We first touched upon the importance of tax loss harvesting in a blog post back in April. A critical point to remember from that post is that a tax management strategy, which should include tax loss harvesting, is a vital tool in every investor’s tool kit. Opportunities for tax loss harvesting should be regularly reviewed in every taxable portfolio year-round, not just when taxes are top of mind in April and December. In fact, a recent study found that a tax loss harvesting strategy could deliver over 100 bps of alpha per year over a simple buy-and-hold strategy1. First, a quick refresher on tax loss harvesting: tax loss harvesting is the act of selling a security at a loss and using that loss to offset taxable gains (realized gains, dividends, capital gains distributions) elsewhere in your portfolio to help reduce taxes. The investor can then reinvest in a different security that may provide a similar risk and return exposure for their portfolio. In this way, the investor can reap benefits of realizing a tax loss while remaining invested for the long run. In April we commented on the historically dreadful start to the year that the bond market was experiencing, with the benchmark Bloomberg US Aggregate Bond Index down approximately 6% through the end of Q1. Unfortunately, the woes have continued for the bond market as inflation stormed higher forcing the Fed to hike interest rates 200 bps from May through July, with more hikes potentially on the way. Even with a rally in July, bonds are lower than the levels hit back in March, with the Bloomberg US Aggregate Bond Index now down over 8% YTD through 7/31. Revisiting our bond ETF performance chart, the picture is, not surprisingly, even uglier than it was in April, and the story remains the same: if you bought a bond ETF at any point in the last 3 years, you’re likely sitting on a price return loss right now. Of the top 10 bond ETF categories by assets, which account for over $1 trillion in taxable bond ETF AUM and 80% of the taxable bond ETF market, the median YTD, 1-year, and 2-year price return is negative for EVERY one of those categories and only the Inflation Protected Bond has a positive 3-year number (see Figure 1). Furthermore, of the 222 eligible ETFs in those 10 categories that have been listed for at least a year, only 6 have a positive price return (5 ultrashort bond ETFs, 1 inflation protected bond ETF) over the previous 12 months through July. The median 1-year and 2-year price returns for the largest category, Intermediate Core Bond, are both down over -10%. Figure 1: Top 10 Bond ETF Categories – Median Fund Price Return through July 31st, 2022 Bond ETF investors should not only re-evaluate their holdings during these unprecedented times, but also look for opportunities to harvest losses where possible. When investors do this, however, they have to consider whether or not they can successfully reinvest their money in an ETF that will provide a similar risk profile and objective as the ETF they sold. That’s where Build comes in. Investors seeking a replacement ETF for a core bond allocation may consider The Build Bond Innovation ETF (ticker: BFIX, see www.BFIX.fund for more information). BFIX is a short-to-moderate duration core bond fund designed for a modern global environment defined by historically low interest rates and debt-dependent economic growth. Despite the recent surge in inflation and bond yields, Build has conviction that in the long run bond yields will be forced downwards as the global economy continues to rely on debt for growth. The fund seeks to outperform traditional bond strategies under the continuation of low yields and/or rising prices in equity markets. The ETF takes the following approach:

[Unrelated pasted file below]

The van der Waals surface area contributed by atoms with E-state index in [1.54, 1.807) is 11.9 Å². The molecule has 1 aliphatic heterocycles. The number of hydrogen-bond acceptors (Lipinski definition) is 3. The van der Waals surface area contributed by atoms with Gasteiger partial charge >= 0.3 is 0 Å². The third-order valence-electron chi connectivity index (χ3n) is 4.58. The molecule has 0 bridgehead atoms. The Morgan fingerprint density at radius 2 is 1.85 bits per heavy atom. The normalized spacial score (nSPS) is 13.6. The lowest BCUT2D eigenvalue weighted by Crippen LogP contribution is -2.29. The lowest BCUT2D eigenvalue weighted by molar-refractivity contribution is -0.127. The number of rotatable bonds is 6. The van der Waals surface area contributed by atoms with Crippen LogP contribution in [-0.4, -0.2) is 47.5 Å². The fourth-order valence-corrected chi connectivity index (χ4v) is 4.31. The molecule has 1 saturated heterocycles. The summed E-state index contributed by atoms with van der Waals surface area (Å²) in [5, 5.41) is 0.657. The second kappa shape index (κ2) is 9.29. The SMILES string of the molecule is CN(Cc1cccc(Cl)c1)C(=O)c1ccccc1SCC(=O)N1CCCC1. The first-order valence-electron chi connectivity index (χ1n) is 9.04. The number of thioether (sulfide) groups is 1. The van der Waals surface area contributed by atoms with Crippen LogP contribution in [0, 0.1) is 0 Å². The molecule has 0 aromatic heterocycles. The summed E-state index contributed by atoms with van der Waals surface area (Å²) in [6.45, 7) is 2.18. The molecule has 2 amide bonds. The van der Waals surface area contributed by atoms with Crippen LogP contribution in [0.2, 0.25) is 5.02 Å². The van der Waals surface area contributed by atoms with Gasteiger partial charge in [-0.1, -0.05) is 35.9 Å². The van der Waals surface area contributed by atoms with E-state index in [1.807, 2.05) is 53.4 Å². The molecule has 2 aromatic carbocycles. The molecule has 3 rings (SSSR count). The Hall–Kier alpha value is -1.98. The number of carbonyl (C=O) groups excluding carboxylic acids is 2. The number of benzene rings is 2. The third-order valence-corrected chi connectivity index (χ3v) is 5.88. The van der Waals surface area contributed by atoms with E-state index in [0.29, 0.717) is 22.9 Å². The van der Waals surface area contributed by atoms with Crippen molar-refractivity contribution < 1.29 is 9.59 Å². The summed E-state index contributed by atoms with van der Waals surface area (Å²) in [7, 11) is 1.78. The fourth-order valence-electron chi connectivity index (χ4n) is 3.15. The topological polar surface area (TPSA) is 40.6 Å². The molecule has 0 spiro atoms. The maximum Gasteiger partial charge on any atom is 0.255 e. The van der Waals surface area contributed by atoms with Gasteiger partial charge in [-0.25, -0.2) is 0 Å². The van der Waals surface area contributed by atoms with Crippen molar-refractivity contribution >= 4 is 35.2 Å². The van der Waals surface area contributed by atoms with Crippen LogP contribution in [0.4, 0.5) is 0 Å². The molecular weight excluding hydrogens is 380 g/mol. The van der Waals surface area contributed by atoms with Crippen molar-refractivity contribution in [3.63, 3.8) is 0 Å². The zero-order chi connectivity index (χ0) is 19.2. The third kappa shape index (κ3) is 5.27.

- Defense First. The ETF typically has 90% to 95% of its holdings in investment grade fixed income*, with the intent of providing downside risk management over the long-term. It seeks to maintain a moderate duration profile and requires investment grade credit quality in its bond holdings.
- Upside Exposure Using Options. The ETF invests the remainder of its assets in a rules-based call option overlay tied to the upside performance of the S&P 500 Index.